By analyzing various forms of subscription culture and their value to petitioners and authorities, we in turn examine petitions to both houses of parliament, as well as to central government, monarch and local governments. In doing so, we document how subscription culture has evolved in response to changing relationships between parliament, government, and multiple levels of government.
In century following Glorious Revolution of 1688, Parliament met more frequently and took an active role in approving or rejecting private and local bills initiated by petitions. Legislators spent a lot of time in committee listening to proposals to build infrastructure, close public lands or other improvements, as well as objections raised by counterclaims.
By beginning of nineteenth century, Parliament passed about 150 local laws a year, and by end of century, an average of almost 240 laws a year. The same applies to other petitions that did not make it into code of laws. From early eighteenth century onwards, certain industries and businesses also petitioned Parliament for state legislation, sought relief from hardships, or expressed their views on ministry policies affecting their economic interests.
Thus, in 1785, eighty-nine petitions from English manufacturers responded to William Pitt's Commercial Ordinance for Ireland. Apart from specific issues raised in these petitions, what these petitions meant to MPs was an invaluable source of information and ammunition for debate, and by 1760s and 1770s commercial communities such as Bristol, Liverpool and Bridport announced, that constitutional rights are in conflict with American colonies and their effect on commerce.
The authors argue that number of petitions increased over next fifty years as petitioners diversified their interests and new organizations such as Anti-Slavery Society collected signatures on religious and political issues on an unprecedented scale. petition to Parliament was Anglo-Irish Legislative Union of 1801, which abolished Irish Parliament in Dublin, thus forcing Irish petitioners to go to Westminster.
The repeal of Examinations and Companies Act and passage of Catholic Emancipation Act and Reform Act have demonstrated effectiveness of large-scale petitions to House of Commons, spurring an increase in number of petitions, especially due to further changes in legislation likely to be administered by government and a lower house dominated by reform legislators.
By 1833, large number of public petitions and practice of initiating debate on petition statements prompted a new system of petition processing so that they would not monopolize parliamentary time. After 1833, a select committee for members of Congress published a report on public petitions received by House of Representatives. Members were prohibited from speaking on petitions. The committee's report recorded 953,926 petitions from 1833 to 1918 containing nearly 165 million signatures.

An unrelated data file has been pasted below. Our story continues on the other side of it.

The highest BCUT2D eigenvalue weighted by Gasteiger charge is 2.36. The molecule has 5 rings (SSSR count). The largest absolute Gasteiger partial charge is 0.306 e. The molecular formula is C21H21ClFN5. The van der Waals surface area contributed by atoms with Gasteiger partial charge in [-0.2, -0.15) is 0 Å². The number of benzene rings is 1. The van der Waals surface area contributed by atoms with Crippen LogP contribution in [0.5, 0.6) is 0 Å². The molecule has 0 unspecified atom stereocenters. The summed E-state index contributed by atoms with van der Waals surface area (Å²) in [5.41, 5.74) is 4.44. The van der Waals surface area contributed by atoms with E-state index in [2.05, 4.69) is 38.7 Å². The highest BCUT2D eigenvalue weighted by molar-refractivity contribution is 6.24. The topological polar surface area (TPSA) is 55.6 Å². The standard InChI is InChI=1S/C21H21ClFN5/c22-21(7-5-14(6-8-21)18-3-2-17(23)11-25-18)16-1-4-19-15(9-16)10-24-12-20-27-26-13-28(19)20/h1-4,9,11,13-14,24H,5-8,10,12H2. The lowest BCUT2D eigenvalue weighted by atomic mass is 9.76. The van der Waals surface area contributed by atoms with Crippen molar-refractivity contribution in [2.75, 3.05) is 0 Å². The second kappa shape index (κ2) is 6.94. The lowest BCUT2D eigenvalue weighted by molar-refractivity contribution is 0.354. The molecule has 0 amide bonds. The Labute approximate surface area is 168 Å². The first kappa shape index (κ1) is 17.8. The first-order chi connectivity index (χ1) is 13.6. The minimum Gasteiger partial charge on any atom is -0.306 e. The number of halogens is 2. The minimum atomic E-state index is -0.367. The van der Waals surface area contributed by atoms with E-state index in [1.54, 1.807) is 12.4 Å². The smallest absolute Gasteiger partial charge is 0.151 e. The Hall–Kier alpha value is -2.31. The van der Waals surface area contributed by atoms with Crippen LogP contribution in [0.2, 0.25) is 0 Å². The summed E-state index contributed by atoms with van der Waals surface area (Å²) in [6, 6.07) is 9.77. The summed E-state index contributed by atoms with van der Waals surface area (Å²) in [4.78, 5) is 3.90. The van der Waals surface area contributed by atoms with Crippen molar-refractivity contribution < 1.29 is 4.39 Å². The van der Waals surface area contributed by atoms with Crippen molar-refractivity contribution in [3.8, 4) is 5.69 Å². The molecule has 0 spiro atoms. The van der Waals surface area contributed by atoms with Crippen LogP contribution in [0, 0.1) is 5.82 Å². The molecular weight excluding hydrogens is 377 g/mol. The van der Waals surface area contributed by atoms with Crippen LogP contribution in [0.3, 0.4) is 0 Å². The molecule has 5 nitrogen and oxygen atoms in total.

We have counted over 47,000 public petitions from journals of House of Representatives from 1780 to 1832, and although we have not been able to recover signature numbers prior to 1833, these sources together form a database of over a million public petitions. over a long period from 1780 to 1918.
In other words, averaging about 7,200 petitions per year from 1780 to 1918, and averaging 2 million non-unique signatures per year from 1833 to 1918, public petitions seek Key to mass movements major political changes, from abolitionists of eighteenth century to suffragettes of early twentieth century. For groups with limited domestic access to corridors of power, such as working-class radicals and Chartists, public petitions allowed them to mobilize ranks and perform a range of functions that explain their popularity and centrality in nineteenth-century popular politics.
The authors claim that petitions build alliances and networks with elite politicians, bring issues to agenda of parliament, raise public awareness, attract media attention, create a collective identity within a movement or movement, put pressure on MPs, and are a means of political recruiting and organizing.
For members of Congress, filing public petitions allows them to represent their constituents and broader opinion on issues, strengthening their legitimacy, which is why many MPs encourage petitioning, such as 1829. After agreeing to petition against Catholic emancipation, Yorkshire Conservative MP William Duncombe wrote privately in 1999, "It is highly desirable that people's representative know true mood of his constituents."
It was only towards end of our period that activists attempted to coordinate letters to members of Congress, though this had become a common means in late twentieth century, and instead petitions contained and directed popular participation in form of meaningful petitioners, including radical critics of political system, subject to formal authority of Parliament .
As public relations petitions increased, so too did private petitions to Parliament on highly personal matters as departments and bureaucracies developed in state in which officials dealt with statements.
After 1844, foreigners seeking naturalization could present monuments to Home Secretary rather than petitions to Parliament for private action, and Family Matters Act of 1857 abolished husband or wife in England and Wales. Divorce is formalized as a private act of law. A series of reforms in patent law removed role of Parliament in modifying or renewing patents granted by UK Patent Office and its predecessors, and, as in United States, "administrative state" was "taken away" from what had previously been done by petition to legislature from function.
As a result, between first and last decades of nineteenth century, number of separate private acts fell sharply from about a hundred a year to an average of three, and, more broadly, these changes gradually weakened traditional role of parliament as an organ of power. Court of Appeal. The connection between petitions and public opinion representing public policy is further encouraged by transfer of specialized petitions from parliament to courts or by growth of state bureaucracy.